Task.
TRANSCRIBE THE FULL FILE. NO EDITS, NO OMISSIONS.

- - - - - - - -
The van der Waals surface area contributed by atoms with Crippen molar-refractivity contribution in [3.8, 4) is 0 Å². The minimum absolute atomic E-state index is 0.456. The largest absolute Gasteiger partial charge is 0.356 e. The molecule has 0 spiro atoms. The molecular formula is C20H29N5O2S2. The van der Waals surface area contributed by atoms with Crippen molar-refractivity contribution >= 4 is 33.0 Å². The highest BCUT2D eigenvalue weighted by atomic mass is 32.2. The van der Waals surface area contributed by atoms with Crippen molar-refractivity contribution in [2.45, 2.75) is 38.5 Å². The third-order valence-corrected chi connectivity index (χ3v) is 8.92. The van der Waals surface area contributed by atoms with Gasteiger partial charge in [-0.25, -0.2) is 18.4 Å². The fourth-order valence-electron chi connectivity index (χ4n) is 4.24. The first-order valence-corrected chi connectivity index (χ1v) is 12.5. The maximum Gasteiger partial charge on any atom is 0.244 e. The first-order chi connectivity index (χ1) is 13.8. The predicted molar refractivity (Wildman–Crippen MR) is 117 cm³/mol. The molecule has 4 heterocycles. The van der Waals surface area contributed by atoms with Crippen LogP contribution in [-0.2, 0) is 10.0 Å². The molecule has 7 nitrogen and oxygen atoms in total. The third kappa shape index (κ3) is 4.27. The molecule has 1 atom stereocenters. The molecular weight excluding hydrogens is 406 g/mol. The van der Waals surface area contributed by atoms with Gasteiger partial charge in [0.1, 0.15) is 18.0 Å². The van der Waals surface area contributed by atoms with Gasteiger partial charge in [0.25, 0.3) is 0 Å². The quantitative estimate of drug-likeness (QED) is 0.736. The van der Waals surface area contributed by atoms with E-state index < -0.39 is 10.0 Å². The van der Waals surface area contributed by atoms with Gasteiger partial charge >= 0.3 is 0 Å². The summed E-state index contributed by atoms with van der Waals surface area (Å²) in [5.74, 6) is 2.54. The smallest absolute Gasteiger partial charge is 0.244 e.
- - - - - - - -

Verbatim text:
The van der Waals surface area contributed by atoms with Crippen molar-refractivity contribution in [3.8, 4) is 0 Å². The minimum absolute atomic E-state index is 0.456. The largest absolute Gasteiger partial charge is 0.356 e. The molecule has 0 spiro atoms. The molecular formula is C20H29N5O2S2. The van der Waals surface area contributed by atoms with Crippen molar-refractivity contribution >= 4 is 33.0 Å². The highest BCUT2D eigenvalue weighted by atomic mass is 32.2. The van der Waals surface area contributed by atoms with Crippen molar-refractivity contribution in [2.45, 2.75) is 38.5 Å². The third-order valence-corrected chi connectivity index (χ3v) is 8.92. The van der Waals surface area contributed by atoms with Gasteiger partial charge in [-0.25, -0.2) is 18.4 Å². The fourth-order valence-electron chi connectivity index (χ4n) is 4.24. The first-order valence-corrected chi connectivity index (χ1v) is 12.5. The maximum Gasteiger partial charge on any atom is 0.244 e. The first-order chi connectivity index (χ1) is 13.8. The predicted molar refractivity (Wildman–Crippen MR) is 117 cm³/mol. The molecule has 4 heterocycles. The van der Waals surface area contributed by atoms with Crippen LogP contribution in [-0.2, 0) is 10.0 Å². The molecule has 7 nitrogen and oxygen atoms in total. The third kappa shape index (κ3) is 4.27. The molecule has 1 atom stereocenters. The molecular weight excluding hydrogens is 406 g/mol. The van der Waals surface area contributed by atoms with Gasteiger partial charge in [0.1, 0.15) is 18.0 Å². The van der Waals surface area contributed by atoms with Gasteiger partial charge in [0.25, 0.3) is 0 Å². The quantitative estimate of drug-likeness (QED) is 0.736. The van der Waals surface area contributed by atoms with E-state index < -0.39 is 10.0 Å². The van der Waals surface area contributed by atoms with Gasteiger partial charge >= 0.3 is 0 Å². The summed E-state index contributed by atoms with van der Waals surface area (Å²) in [5.74, 6) is 2.54. The smallest absolute Gasteiger partial charge is 0.244 e.